It’s an all-too-common tragedy. Four children have died in just over a week in the Bay Area after being trapped in submerged cars.
Dr. Gordon Giesbrecht, from the University of Manitoba, says his research demonstrates that it is possible to survive in a sinking car, provided you follow three steps.
Professor Giesbrecht is considered one of the world’s foremost experts on cold water submersion. He says 350-to-400 Americans drown in submerged vehicles each year, accounting for up to 10% of all drowning deaths. According to data from Centers for Disease Control, that’s more than the number of people who drown in boating accidents.
Giesbrecht says the key to surviving is to remember this mantra: Seatbelts, Windows, Out (Children First).
WINDOWS open or broken
OUT (Children First) oldest to youngest
He says, as soon as you hit the water, unbuckle your seatbelt. “You can’t go anywhere if your seatbelt is on,” Giesbrecht told KPIX 5.
Next, get a window open, any way you can. Giesbrecht says electric windows should work if opened quickly. If not, figure out a way to break the glass. However, he advises against trying to break the windshield noting that the front of the car is generally the heaviest and sinks first. Instead, he recommends focusing on the driver or back-passenger windows.
Then, Giesbrecht says get the kids out by unbuckling them and then pushing them out the window, before you get out of the car yourself.
“Once you get out of the vehicle, it becomes very difficult to get back in and rescue somebody,” Giesbrecht said.
He advises starting with the oldest child, who may be able to assist in aiding younger children.
Finally, Giesbrecht says get out of the car yourself, carrying or assisting small children and infants.
Giesbrecht used to advise opening the window after unbuckling the passengers, but has now reversed the order because he says the window will be impossible to open or break once the car sinks deep enough for water to push against the windows.
“‘Windows Open’ precedes ‘Children’, is the absolute necessity to establish an exit before the water level makes it impossible. Normally, after a car lands in the water there is about one minute during which the windows can be opened,” he explained.
Additionally, in accidents involving children, Giesbrecht believes car seats may be playing a role in hindering rescues. He says the chest clips, used to keep children belted into the seat, can be cumbersome and prevent a quick escape. While critical to keeping kids safe in a crash, he says the chest clips are not uniform and can be difficult to unbuckle in an emergency, especially for someone unfamiliar with the car seat.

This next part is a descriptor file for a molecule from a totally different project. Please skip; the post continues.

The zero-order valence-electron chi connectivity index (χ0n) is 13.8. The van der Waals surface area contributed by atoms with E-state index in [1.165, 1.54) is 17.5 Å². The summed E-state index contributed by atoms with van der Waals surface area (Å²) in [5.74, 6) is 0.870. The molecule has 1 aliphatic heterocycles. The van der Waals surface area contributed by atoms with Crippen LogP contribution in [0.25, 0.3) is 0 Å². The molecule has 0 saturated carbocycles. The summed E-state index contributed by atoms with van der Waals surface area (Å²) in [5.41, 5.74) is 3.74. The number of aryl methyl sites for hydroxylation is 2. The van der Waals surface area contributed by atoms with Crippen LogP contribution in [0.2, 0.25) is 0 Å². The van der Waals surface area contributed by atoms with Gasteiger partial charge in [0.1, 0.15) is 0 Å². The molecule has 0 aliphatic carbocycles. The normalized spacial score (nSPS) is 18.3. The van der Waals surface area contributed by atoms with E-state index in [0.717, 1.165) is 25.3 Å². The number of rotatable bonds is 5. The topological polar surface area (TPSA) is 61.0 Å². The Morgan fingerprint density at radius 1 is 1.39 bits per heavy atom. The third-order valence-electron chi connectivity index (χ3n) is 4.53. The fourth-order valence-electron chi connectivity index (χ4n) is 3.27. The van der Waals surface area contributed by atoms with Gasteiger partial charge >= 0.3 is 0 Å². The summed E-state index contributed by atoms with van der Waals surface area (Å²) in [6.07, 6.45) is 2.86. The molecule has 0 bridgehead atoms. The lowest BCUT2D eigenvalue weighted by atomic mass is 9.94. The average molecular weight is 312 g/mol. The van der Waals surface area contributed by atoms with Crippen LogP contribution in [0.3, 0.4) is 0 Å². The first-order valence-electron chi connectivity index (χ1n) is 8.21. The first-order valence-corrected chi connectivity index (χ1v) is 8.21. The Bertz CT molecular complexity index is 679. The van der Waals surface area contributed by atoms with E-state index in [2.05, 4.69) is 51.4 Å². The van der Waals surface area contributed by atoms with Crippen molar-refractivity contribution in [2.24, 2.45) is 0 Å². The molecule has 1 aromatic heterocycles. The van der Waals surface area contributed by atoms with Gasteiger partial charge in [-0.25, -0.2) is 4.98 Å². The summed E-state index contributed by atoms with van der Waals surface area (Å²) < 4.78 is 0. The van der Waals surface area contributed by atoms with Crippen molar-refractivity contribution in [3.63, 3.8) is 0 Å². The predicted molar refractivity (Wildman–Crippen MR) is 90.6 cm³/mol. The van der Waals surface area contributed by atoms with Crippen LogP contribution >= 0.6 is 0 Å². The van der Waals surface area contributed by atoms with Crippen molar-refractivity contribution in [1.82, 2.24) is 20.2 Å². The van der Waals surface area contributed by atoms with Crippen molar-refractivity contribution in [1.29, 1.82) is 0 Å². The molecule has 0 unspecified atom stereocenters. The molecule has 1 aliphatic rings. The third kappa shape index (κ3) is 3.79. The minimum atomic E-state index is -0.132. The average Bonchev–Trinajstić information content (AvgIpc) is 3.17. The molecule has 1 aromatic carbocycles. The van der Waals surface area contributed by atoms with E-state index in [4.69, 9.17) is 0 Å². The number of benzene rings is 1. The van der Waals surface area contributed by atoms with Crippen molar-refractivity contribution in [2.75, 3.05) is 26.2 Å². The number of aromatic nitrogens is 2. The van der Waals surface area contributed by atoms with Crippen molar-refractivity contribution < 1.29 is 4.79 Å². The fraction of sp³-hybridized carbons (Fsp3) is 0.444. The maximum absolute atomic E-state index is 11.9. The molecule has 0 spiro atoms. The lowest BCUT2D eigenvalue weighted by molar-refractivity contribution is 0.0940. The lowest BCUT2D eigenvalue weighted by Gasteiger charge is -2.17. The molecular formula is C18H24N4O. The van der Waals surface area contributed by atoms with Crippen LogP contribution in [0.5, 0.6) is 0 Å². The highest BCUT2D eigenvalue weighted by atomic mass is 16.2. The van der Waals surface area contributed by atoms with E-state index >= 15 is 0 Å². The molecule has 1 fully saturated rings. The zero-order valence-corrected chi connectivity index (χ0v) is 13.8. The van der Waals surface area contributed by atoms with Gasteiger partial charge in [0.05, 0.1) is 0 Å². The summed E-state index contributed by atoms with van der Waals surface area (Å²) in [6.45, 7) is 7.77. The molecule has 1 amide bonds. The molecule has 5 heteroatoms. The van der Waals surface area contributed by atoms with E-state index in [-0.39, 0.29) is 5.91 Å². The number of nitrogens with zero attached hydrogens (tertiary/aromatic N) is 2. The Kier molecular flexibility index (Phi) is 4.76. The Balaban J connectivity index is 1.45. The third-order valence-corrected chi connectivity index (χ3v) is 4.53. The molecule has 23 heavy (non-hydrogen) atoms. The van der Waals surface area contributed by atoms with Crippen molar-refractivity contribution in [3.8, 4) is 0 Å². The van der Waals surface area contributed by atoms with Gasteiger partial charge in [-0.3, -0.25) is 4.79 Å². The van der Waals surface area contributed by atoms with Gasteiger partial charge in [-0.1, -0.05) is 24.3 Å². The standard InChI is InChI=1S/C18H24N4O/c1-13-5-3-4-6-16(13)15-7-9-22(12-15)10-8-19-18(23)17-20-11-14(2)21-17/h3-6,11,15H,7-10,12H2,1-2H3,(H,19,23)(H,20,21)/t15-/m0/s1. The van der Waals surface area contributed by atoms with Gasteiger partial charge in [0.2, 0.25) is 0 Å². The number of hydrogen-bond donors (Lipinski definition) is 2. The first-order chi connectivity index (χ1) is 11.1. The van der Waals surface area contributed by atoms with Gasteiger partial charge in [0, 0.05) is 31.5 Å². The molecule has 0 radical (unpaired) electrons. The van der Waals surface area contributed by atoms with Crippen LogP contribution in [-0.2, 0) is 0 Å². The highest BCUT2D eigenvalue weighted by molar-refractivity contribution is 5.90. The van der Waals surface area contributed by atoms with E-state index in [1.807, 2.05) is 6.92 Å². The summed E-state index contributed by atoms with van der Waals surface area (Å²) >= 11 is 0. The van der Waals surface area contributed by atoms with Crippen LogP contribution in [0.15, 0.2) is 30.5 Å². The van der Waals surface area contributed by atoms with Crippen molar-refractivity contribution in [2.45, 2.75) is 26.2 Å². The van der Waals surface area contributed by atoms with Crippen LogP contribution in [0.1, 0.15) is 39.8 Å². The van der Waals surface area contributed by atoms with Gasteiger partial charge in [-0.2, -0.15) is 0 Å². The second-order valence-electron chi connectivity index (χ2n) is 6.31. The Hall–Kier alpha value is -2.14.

He advocates a standard design that would allow a quick release in case of emergencies, similar to the red button that is standard on the crotch buckle and on seatbelts.
“There needs to be something simple where everyone can do it,” Giesbrecht said.
While emergency release technology for car seats was patented nearly a decade ago, KPIX 5 is unaware of any car seat on the market that offers an emergency release option.
When asked if it was willing to research quick-release technology, Dorel Juvenile, the world’s largest child restraint manufacturer said, “We have extensive research and design programs and processes that are constantly evaluating new technologies and incorporating them into products when we determine them to be advantageous and reliable.”
Other car seat manufacturers declined to respond to the request for comment.
The National Highway Traffic Safety Administration (NHTSA), which regulates car seats, does not require them to have an emergency release or standardized buckles.
KPIX 5 asked the NHTSA if the agency had researched or considered mandating emergency release technology in car seats. NHTSA said it was unable to respond to the request for comment on deadline.
Absent quick release technology, Giesbrecht suggests parents practice unbuckling their child from his or her car seat with their eyes closed. He also stresses that anyone who drives your child should be familiar with the car seat and practice unbuckling them quickly.
UPDATE: In an effort to help people remember this advice in an emergency, Geisbrecht and his counterparts have decided to update the safety mantra from 4 key words to three. As a result, we have updated the text above to reflect the new recommendation.
“SEATBELTS, WINDOWS, CHILDREN, OUT” has been updated to “SEATBELTS, WINDOWS, OUT: Children First”